While Haaretz gives plenty of space to the North Korean taunt-fest and the Iranian missile, it also shows that it didn’t stop paying attention to the UN once Netanyahu left, covering Trump’s meeting with Palestinian Authority President Mahmoud Abbas. The paper reports that not much is known about what happened in the meeting beyond Trump telling Abbas the US is working on a new peace plan but needs more time. At the same time, it notes that Ramallah believes the US is on-board with reconciliation between Abbas and the Hamas terror group.

“The PA attaches great importance to the fact that both the White House and State Department have thus far said nothing in response to media reports of a new Egyptian effort to reconcile the PA and Hamas. The Palestinian leadership sees the absence of US criticism of the reconciliation effort as a de facto green light for the move,” the paper reports.

Looking at Abbas’s speech to the UN, Jacky Khoury notes that the Palestinian leader put the one-state solution on the table, and while this isn’t the first time he’s threatened to throw it all in, frustration is certainly growing.

“The hope Abbas instilled in the international community has vanished. He made clear that even if the world gives up on the two-state solution, some 6.5 million Palestinians still live between the Mediterranean Sea and the Jordan River,” he writes. “In his speech, Abbas implied that they will not disappear, evaporate or be expelled. Instead, they will demand their full rights. Israel, the United States and the international community will have to figure out how to accomplish that.”

For all of the fights Trump is waging, or possibly trying to end, the one he’ll never win is against mother nature, as evidenced by the havoc wreaked by an earthquake in Mexico that also continues to gain top real estate in the Israeli press, mostly thanks to Israeli rescuers dispatched to the Latin American country.

A rah-rah Yedioth calls the rescuers “Angels in orange” in a two-page spread that is mostly pictures, and Israel Hayom is no less proud with its own double page spread, including an article focusing on the six females in the group of 70 rescuers.

“We do exactly the same as any other officer in a rescue corps,” one tells the paper. “I trained for this three and a half years, to carry equipment, to see unpleasant sights and to work with heavy tools, just like any other rescue officer or soldier. A rescue female does the exact same as a rescue man.”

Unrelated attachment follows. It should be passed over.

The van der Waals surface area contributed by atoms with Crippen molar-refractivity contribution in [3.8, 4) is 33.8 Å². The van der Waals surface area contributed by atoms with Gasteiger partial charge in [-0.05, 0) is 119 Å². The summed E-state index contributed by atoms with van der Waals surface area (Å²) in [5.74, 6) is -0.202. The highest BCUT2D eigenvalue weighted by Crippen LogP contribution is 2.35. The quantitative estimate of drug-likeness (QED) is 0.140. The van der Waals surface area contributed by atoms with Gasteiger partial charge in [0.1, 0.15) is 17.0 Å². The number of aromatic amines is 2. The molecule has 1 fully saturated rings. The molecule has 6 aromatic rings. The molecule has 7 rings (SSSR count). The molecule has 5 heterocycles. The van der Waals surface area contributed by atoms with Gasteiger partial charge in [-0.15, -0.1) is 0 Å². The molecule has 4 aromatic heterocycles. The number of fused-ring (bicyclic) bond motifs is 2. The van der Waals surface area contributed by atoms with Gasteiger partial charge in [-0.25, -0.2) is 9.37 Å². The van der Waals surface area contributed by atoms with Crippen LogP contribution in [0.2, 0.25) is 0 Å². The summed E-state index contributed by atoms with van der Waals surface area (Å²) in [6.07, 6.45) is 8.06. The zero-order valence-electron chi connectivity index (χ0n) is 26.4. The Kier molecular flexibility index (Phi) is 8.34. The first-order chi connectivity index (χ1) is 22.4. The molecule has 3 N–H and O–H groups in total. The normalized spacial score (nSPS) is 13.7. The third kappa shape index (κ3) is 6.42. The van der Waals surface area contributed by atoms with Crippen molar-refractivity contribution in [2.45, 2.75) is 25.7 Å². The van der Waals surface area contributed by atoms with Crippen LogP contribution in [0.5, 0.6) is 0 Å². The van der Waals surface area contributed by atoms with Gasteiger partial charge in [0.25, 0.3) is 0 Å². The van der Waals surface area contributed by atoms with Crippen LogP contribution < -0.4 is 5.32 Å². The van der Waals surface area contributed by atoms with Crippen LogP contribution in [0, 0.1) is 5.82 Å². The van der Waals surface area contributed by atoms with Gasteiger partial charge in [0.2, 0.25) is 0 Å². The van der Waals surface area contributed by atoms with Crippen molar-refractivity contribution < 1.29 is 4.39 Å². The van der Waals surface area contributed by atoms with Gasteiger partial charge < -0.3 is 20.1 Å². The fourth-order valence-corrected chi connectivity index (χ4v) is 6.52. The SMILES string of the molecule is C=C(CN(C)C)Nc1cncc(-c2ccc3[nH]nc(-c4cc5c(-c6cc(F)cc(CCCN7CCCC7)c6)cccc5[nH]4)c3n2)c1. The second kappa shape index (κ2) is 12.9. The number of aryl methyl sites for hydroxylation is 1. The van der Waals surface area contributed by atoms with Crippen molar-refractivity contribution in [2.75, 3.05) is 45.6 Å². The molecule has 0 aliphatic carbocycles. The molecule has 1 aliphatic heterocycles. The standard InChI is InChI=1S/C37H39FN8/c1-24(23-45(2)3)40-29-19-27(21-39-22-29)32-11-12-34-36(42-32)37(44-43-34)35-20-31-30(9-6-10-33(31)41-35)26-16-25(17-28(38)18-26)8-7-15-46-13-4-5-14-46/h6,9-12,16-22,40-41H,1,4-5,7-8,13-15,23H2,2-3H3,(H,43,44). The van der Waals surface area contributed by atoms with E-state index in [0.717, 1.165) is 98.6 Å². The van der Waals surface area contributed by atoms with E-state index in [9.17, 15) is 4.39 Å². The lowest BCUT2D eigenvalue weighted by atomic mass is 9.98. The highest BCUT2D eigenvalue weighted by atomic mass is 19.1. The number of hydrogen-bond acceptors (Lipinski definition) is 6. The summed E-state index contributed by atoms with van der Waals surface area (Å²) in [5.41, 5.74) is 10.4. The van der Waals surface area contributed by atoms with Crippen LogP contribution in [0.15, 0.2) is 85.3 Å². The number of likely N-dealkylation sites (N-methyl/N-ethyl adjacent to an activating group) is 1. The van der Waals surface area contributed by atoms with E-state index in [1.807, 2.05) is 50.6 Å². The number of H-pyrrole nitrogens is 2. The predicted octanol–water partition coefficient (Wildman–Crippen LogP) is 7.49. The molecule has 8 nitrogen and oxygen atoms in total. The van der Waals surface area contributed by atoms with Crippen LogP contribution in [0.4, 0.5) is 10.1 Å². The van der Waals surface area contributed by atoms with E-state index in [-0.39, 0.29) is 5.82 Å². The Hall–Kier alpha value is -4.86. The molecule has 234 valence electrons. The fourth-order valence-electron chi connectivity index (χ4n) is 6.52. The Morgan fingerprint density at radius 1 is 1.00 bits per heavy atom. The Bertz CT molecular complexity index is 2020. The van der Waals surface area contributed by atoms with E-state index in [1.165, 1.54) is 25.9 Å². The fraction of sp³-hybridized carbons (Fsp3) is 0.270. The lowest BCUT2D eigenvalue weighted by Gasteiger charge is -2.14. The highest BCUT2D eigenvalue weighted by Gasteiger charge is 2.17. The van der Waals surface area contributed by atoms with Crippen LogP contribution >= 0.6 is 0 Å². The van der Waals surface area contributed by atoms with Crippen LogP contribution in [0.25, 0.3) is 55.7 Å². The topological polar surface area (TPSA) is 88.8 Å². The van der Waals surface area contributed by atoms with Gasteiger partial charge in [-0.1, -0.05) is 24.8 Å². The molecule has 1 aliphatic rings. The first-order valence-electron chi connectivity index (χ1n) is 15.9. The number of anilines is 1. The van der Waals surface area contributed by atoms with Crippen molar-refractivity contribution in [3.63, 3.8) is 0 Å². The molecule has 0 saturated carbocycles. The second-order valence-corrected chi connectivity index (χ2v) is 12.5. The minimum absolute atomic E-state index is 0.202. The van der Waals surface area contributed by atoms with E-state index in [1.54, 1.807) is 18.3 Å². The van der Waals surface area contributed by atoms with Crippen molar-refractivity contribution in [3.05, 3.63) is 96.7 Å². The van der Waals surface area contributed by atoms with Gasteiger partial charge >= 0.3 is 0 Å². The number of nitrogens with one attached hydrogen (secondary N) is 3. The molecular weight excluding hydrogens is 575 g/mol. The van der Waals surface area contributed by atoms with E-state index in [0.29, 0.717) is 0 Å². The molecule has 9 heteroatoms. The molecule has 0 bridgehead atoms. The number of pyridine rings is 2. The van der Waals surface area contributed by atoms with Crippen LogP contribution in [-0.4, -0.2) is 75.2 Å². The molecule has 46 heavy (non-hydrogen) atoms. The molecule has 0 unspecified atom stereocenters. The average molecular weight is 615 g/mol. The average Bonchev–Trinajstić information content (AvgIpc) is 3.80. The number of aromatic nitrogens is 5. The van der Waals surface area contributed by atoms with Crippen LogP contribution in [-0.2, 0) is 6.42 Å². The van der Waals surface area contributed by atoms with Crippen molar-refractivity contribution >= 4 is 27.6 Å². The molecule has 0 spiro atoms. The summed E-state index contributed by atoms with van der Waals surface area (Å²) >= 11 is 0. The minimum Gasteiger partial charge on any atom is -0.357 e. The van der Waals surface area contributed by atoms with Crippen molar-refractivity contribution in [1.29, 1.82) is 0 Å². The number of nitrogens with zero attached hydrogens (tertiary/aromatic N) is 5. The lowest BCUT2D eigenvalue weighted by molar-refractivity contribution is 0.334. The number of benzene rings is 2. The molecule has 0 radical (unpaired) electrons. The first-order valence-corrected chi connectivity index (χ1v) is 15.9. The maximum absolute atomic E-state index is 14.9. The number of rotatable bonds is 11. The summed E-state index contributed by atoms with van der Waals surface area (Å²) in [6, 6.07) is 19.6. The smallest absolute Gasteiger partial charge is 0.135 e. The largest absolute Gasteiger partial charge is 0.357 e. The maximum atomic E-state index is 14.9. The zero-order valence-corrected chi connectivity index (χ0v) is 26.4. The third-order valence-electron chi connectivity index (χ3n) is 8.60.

Back to the brownshirts?

The papers are less excited about German elections, where Chancellor Angela Merkel is expected to keep her seat and the far-right AfD is expected to enter the Bundestag.

It’s the first victory that mostly concerns Israel Hayom columnist Eldad Beck, who says that with Merkel likely not going anywhere soon, Israel will need to work on finding a way to improve its ties with Berlin.

Meanwhile, it’s the rise of the anti-Semitic AfD that forms the crux of worries in Haaretz and Yedioth, informed by the weight of the country’s history.

In Haaretz, Ofer Aderet says AfD’s rise isn’t just about getting rid of migrants or Jews, but speaks to a larger malaise against the establishment in Germany.

A vandalized Alternative for Germany paty campaign poster is seen in Berlin on September 21, 2017. (AFP Photo/John Macdougall)

“Not all AfD candidates or voters are anti-Semites, neo-Nazis and racists (although some definitely are). But as in other places in the past and present, anger and disgust have united different groups against a common enemy, whether real or imagined,” he writes.

A column in Yedioth by Ofra Pasdar, one of tens of thousands of Israelis living in Berlin, meanwhile, speaks to the strange feeling of being in Germany at a time when a party seen as the forebears of Nazi ideology are back in business.

“Seventy years after my grandmother on my mother’s side, who grew up in Germany in a German family, decided to leave her heritage and her nation and tie her fate to the Jewish people in Israel so that she would never be complacent, I find myself going around in a country where the noise in the streets comes from Oktoberfest celebrations and not from campaign advertising and rallies, a land where the streets are clean, quiet, decorated with little election pamphlets, colorful and aesthetic,” she writes. “It’s hard not to move in this beautiful country with discomfort from the voices coming out of the campaign.”